111 F.3d 1376
WALTON GENERAL CONTRACTORS, INC./Malco Steel, Inc., Appellant,
CHICAGO FORMING, INC.; Peerless Insurance Company, Appellees.
CHICAGO FORMING, INC., Third Party Plaintiff,
UNITED STATES FIDELITY AND GUARANTY COMPANY, Third Party Defendant.
WALTON GENERAL CONTRACTORS, INC./MALCO STEEL, INC., Appellee,
CHICAGO FORMING, INC., Appellant,
Peerless Insurance Company, Appellee.
CHICAGO FORMING, INC., Third Party Plaintiff-Appellant,
UNITED STATES FIDELITY AND GUARANTY COMPANY, Third Party
WALTON GENERAL CONTRACTORS, INC./MALCO STEEL, INC., Appellee,
CHICAGO FORMING, INC., Appellee,
Peerless Insurance Company, Appellant.
CHICAGO FORMING, INC., Third Party Plaintiff,
UNITED STATES FIDELITY AND GUARANTY COMPANY, Third Party Defendant.
Nos. 96-1028, 96-1324 and 96-1326.
United States Court of Appeals,
Submitted Dec. 9, 1996.
Decided April 22, 1997.
Stephen R. Miller (argued), Weston A. Sechtem, on the brief, Kansas City, MO, for appellant.
Bernard L. Balkin (argued), Keith Whitten, on the brief, Kansas City, MO, for appellee Peerless Ins.
Vincent Francis O'Flaherty (argued), Kevin E. Glynn and Michael K. Sears, on the brief, Kansas City, MO, for appellee Chicago Forming.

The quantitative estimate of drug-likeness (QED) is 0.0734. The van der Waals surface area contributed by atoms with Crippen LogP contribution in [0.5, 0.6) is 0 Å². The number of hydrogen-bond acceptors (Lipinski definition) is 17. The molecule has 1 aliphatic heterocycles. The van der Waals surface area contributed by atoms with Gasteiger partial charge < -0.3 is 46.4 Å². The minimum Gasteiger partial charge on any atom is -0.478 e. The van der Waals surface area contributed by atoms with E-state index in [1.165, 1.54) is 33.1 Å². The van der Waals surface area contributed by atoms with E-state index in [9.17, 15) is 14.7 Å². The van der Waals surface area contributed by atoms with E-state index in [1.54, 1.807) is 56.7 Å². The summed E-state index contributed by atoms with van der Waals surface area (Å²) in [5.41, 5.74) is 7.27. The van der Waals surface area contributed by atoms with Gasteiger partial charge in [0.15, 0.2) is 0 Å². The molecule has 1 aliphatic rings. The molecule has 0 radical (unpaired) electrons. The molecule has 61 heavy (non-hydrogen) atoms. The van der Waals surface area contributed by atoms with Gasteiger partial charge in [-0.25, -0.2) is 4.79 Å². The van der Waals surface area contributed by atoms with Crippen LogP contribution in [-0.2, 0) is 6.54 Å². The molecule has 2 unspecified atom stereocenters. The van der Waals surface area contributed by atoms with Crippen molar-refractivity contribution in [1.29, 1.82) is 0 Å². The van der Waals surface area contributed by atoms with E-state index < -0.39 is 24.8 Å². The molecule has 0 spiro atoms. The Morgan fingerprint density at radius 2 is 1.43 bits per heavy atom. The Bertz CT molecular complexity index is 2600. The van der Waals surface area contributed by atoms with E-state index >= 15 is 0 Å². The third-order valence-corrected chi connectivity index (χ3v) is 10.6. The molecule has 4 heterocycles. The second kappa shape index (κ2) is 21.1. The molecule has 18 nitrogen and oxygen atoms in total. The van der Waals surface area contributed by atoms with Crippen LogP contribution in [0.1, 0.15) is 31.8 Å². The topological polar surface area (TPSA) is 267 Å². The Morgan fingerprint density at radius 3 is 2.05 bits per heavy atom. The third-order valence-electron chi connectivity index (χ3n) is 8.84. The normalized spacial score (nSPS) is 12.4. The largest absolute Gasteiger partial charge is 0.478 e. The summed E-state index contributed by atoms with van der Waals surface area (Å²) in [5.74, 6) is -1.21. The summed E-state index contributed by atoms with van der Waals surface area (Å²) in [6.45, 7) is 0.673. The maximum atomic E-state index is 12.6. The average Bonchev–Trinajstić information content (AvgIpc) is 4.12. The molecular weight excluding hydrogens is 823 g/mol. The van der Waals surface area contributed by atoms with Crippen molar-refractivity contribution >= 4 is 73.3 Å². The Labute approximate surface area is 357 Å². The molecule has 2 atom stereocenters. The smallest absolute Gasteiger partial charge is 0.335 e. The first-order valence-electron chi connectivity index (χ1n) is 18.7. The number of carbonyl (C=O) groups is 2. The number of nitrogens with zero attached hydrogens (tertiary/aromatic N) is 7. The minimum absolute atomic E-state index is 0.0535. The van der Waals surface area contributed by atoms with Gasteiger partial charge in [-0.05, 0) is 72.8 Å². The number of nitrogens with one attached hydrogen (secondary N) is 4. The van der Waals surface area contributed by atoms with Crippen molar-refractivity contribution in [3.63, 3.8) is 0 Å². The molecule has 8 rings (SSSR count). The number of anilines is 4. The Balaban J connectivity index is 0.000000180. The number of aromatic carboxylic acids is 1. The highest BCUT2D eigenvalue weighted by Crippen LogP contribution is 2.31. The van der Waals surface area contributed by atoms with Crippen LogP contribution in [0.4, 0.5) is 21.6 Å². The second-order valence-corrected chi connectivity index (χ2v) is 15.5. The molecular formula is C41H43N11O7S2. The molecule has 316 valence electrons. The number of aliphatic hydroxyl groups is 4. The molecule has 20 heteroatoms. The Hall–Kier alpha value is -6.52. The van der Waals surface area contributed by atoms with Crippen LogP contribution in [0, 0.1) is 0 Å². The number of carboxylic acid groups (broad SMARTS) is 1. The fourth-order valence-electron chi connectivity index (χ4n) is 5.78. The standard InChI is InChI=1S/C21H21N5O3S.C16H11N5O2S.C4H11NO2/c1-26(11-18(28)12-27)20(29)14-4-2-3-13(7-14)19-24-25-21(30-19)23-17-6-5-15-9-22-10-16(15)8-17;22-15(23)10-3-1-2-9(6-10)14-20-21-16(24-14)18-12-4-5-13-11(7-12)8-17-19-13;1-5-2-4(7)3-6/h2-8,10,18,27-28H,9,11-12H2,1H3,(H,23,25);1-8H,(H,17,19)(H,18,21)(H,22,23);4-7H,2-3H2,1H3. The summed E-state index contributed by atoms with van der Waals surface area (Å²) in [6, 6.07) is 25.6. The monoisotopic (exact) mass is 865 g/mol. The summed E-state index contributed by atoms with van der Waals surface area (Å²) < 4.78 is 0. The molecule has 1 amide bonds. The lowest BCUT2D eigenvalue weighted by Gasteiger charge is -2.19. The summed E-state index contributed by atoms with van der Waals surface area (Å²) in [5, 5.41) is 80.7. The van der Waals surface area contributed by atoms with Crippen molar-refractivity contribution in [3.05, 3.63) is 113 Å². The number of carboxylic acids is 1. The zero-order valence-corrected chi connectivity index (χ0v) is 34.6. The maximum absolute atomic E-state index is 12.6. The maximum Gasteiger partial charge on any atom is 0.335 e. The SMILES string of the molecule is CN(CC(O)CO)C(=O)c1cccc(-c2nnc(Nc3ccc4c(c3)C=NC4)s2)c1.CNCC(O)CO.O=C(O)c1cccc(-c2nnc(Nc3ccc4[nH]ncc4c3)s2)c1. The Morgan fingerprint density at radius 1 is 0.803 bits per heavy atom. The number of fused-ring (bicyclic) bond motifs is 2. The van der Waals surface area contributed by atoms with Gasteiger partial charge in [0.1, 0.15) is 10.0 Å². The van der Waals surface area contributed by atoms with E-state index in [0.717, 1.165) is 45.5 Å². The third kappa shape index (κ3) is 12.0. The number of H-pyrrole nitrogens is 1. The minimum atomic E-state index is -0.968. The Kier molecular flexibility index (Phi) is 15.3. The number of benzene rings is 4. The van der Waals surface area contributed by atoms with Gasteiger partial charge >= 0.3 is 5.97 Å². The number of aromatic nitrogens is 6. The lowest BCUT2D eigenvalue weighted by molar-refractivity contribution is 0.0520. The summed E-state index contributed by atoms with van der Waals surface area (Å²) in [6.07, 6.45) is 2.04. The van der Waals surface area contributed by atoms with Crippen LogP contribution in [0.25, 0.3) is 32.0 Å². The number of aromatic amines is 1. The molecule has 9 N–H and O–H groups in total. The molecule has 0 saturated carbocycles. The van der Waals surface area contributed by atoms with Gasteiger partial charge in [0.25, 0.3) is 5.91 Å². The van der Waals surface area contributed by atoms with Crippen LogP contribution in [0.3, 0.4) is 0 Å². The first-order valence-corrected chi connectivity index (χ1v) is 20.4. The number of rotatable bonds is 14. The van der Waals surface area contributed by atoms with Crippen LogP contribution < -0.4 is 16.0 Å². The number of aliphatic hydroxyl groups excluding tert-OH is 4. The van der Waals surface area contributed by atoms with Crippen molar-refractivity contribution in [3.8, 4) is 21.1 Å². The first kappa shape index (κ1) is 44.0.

Before WOLLMAN, BRIGHT and MURPHY, Circuit Judges.
BRIGHT, Circuit Judge.
These appeals bring to this court a dispute between a contractor (Walton General Contractors, Inc./Malco Steel, Inc.), its subcontractor (Chicago Forming, Inc.), and the subcontractor's surety (Peerless Insurance Company). Initially, the contractor claimed that the subcontractor's delayed and defective performance caused the general contractor damages in excess of the agreed amount remaining due and owing under the subcontract, $352,408. The contractor sought a declaratory judgment determining its proper withholding under the subcontract and joined the subcontractor's surety because the contractor's claim exceeded the unpaid balance of the subcontract. Subsequently, the subcontractor filed a counterclaim for the full subcontract balance of $352,408.